Rethinking What Revival Means
It’s time to rethink what revival means. In the New Testament, the word “church” always refers to a people and never to a physical building. In contrast, today, the word “church” refers to a time, a location, and a building. A first-century Christian would find this type of language perplexing. For the early Christians, the church referred to a people and a body, not to a place or a building. The Greek word for church, “Ecclesia,” means “an assembly of called-out ones.” In its most elementary state, the church is a people who are called out of the world for a purpose. This calling out is not a retreat from the world but a calling to model a kingdom life as an alternate society within the world. The church should be the visible expression of God’s kingdom on the earth, but how can we be an alternate society and a visible expression if we are hidden inside the walls of a church building?
In recent history, the word “revival” has become synonymous with extended church meetings, whether planned or spontaneous. It is not uncommon to drive past a church and see a sign regarding a “weeklong revival.” Extended church meetings are not wrong, but many Christians and pastors potentially see extended services as a goal. If our definition of revival is simply extended church meetings, how will we ever fulfill the Great Commission? This definition is circular. We need to revisit our understanding of revival and gain insight from the early church.
The following passage from the Book of Acts indicates that five unique characteristics marked the early church.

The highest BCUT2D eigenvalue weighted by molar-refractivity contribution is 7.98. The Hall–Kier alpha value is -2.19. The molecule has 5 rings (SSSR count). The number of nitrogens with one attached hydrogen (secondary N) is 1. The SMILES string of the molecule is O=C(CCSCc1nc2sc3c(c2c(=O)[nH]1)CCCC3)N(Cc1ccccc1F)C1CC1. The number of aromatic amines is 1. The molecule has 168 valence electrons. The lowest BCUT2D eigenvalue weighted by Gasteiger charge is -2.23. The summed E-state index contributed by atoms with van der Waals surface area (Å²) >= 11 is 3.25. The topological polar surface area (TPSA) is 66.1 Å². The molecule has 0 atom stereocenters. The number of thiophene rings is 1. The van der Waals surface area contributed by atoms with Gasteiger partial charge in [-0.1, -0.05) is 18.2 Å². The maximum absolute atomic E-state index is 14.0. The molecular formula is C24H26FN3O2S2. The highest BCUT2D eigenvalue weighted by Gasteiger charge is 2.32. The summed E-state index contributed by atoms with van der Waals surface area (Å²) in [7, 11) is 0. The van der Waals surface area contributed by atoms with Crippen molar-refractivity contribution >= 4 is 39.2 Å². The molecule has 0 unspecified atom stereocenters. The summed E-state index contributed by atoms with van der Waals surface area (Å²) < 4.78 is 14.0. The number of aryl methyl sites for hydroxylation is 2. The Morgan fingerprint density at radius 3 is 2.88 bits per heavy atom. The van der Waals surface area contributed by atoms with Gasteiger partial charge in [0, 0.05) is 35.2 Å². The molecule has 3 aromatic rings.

“And when they had prayed, the place in which they were gathered together was shaken, and they were all filled with the Holy Spirit and continued to speak the word of God with boldness.” (Acts 4:31)
1. Passion – They Prayed.
2. Community – They Gathered Together.
3. Manifestations of the Spirit – They Were Shaken.
4. Empowerment – They Were Filled With The Spirit.
5. Mission – They Spoke The Word Of God With Boldness.
In the church today, we are infatuated with the first four elements of this passage. We love praying and gathering together, and we love when God manifests his presence and fills us with His Spirit. Sadly we tend to neglect Mission.
In our day, if God shakes a building and pours out his Spirit, we contact the Christian media rather than preach the gospel to our community. For this reason, many revivals come to an end. If churches experience a dramatic movement of the Spirit, they respond by hosting extended meetings so that every waking moment people are in a church service. While these meetings can be powerful and are a gift from God, we must be careful not to forget the purpose. True revival is more than attending extended church services; it is about a sustainable culture where people are empowered continuously to expand God’s kingdom in their world.
This mission cannot be fulfilled in Sunday morning services alone but must be lived out every day of the week. Jesus never commanded us to “go into all the world and start Sunday morning services,” but he did command us to go into all the world and preach the gospel (Mark 16:15). God’s desire for the church is not extended services but a transformed community. The Book of Acts gives us a wonderful picture of what the outpouring of the Spirit looks like when Christians gather together to seek God’s face, are empowered by the Spirit, and are on Mission in their city.
We must rethink what revival means and ask a different question than “How do we get more people into a building?”
The Great Commission can never be fulfilled on a Sunday morning. Jesus calls us to go into all the world and preach the gospel. You are the only person who has the ability to reach your portion of the world, and God has entrusted you with that mission. Whether you believe it or not, you have everything you need to reach the world around you through the power of God that lives inside of you. All of us, not just those we label missionaries, are called to fulfill the Great Commission.
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